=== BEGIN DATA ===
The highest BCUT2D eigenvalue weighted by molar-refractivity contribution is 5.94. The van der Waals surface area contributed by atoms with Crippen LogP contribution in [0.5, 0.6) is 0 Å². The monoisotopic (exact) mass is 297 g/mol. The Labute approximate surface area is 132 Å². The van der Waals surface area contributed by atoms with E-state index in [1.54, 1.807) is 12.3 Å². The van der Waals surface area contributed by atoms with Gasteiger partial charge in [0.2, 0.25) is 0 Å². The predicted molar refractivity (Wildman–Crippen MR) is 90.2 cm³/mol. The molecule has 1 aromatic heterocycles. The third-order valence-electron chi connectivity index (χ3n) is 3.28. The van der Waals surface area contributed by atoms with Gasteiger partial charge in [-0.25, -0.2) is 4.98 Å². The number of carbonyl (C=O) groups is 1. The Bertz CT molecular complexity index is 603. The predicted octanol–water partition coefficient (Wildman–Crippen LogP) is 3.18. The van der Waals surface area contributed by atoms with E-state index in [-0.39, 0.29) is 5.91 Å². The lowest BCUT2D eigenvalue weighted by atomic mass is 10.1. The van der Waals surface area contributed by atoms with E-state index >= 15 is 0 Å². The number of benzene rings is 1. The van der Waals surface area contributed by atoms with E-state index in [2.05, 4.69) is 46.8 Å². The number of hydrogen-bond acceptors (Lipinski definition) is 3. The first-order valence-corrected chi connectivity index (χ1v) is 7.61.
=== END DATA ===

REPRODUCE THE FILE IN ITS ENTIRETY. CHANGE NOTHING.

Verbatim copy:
The highest BCUT2D eigenvalue weighted by molar-refractivity contribution is 5.94. The van der Waals surface area contributed by atoms with Crippen LogP contribution in [0.5, 0.6) is 0 Å². The monoisotopic (exact) mass is 297 g/mol. The Labute approximate surface area is 132 Å². The van der Waals surface area contributed by atoms with E-state index in [1.54, 1.807) is 12.3 Å². The van der Waals surface area contributed by atoms with Gasteiger partial charge in [0.2, 0.25) is 0 Å². The predicted molar refractivity (Wildman–Crippen MR) is 90.2 cm³/mol. The molecule has 1 aromatic heterocycles. The third-order valence-electron chi connectivity index (χ3n) is 3.28. The van der Waals surface area contributed by atoms with Gasteiger partial charge in [-0.25, -0.2) is 4.98 Å². The number of carbonyl (C=O) groups is 1. The Bertz CT molecular complexity index is 603. The predicted octanol–water partition coefficient (Wildman–Crippen LogP) is 3.18. The van der Waals surface area contributed by atoms with E-state index in [-0.39, 0.29) is 5.91 Å². The lowest BCUT2D eigenvalue weighted by atomic mass is 10.1. The van der Waals surface area contributed by atoms with E-state index >= 15 is 0 Å². The number of benzene rings is 1. The van der Waals surface area contributed by atoms with E-state index in [2.05, 4.69) is 46.8 Å². The number of hydrogen-bond acceptors (Lipinski definition) is 3. The first-order valence-corrected chi connectivity index (χ1v) is 7.61.